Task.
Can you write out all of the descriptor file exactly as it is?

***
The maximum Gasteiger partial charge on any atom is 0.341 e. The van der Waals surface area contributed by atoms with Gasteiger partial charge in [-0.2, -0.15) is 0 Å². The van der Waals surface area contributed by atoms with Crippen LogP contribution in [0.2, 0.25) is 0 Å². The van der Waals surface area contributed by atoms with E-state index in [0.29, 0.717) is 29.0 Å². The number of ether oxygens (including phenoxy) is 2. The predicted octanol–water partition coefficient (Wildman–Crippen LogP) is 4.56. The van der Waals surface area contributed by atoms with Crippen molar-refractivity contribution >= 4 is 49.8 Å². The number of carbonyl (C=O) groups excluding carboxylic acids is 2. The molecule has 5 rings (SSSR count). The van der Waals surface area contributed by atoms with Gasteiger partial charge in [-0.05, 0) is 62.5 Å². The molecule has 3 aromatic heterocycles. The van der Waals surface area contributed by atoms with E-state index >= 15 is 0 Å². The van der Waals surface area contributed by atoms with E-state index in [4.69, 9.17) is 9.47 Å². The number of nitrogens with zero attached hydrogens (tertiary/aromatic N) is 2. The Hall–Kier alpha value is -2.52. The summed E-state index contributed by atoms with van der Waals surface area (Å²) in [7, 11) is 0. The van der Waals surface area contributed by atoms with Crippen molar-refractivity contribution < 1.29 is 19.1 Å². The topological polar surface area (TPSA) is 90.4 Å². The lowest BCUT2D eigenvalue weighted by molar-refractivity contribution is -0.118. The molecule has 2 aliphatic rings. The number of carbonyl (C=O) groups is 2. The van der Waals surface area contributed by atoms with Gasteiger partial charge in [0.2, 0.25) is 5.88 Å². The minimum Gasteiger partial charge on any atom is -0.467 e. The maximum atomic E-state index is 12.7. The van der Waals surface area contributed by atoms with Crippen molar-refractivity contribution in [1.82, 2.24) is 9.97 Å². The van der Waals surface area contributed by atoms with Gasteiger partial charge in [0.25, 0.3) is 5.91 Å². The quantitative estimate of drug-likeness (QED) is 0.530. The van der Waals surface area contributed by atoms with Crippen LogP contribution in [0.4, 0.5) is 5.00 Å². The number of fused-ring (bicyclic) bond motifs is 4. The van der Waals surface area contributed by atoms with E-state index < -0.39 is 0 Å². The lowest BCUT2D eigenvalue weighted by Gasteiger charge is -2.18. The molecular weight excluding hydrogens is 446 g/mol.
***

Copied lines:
The maximum Gasteiger partial charge on any atom is 0.341 e. The van der Waals surface area contributed by atoms with Gasteiger partial charge in [-0.2, -0.15) is 0 Å². The van der Waals surface area contributed by atoms with Crippen LogP contribution in [0.2, 0.25) is 0 Å². The van der Waals surface area contributed by atoms with E-state index in [0.29, 0.717) is 29.0 Å². The number of ether oxygens (including phenoxy) is 2. The predicted octanol–water partition coefficient (Wildman–Crippen LogP) is 4.56. The van der Waals surface area contributed by atoms with Crippen molar-refractivity contribution >= 4 is 49.8 Å². The number of carbonyl (C=O) groups excluding carboxylic acids is 2. The molecule has 5 rings (SSSR count). The van der Waals surface area contributed by atoms with Gasteiger partial charge in [-0.05, 0) is 62.5 Å². The molecule has 3 aromatic heterocycles. The van der Waals surface area contributed by atoms with E-state index >= 15 is 0 Å². The van der Waals surface area contributed by atoms with E-state index in [4.69, 9.17) is 9.47 Å². The number of nitrogens with zero attached hydrogens (tertiary/aromatic N) is 2. The Hall–Kier alpha value is -2.52. The summed E-state index contributed by atoms with van der Waals surface area (Å²) in [7, 11) is 0. The van der Waals surface area contributed by atoms with Crippen molar-refractivity contribution < 1.29 is 19.1 Å². The topological polar surface area (TPSA) is 90.4 Å². The lowest BCUT2D eigenvalue weighted by molar-refractivity contribution is -0.118. The molecule has 2 aliphatic rings. The number of carbonyl (C=O) groups is 2. The van der Waals surface area contributed by atoms with Gasteiger partial charge in [0.2, 0.25) is 5.88 Å². The minimum Gasteiger partial charge on any atom is -0.467 e. The maximum atomic E-state index is 12.7. The van der Waals surface area contributed by atoms with Crippen molar-refractivity contribution in [1.82, 2.24) is 9.97 Å². The van der Waals surface area contributed by atoms with Gasteiger partial charge in [0.25, 0.3) is 5.91 Å². The quantitative estimate of drug-likeness (QED) is 0.530. The van der Waals surface area contributed by atoms with Crippen LogP contribution in [0.4, 0.5) is 5.00 Å². The number of fused-ring (bicyclic) bond motifs is 4. The van der Waals surface area contributed by atoms with E-state index < -0.39 is 0 Å². The lowest BCUT2D eigenvalue weighted by Gasteiger charge is -2.18. The molecular weight excluding hydrogens is 446 g/mol.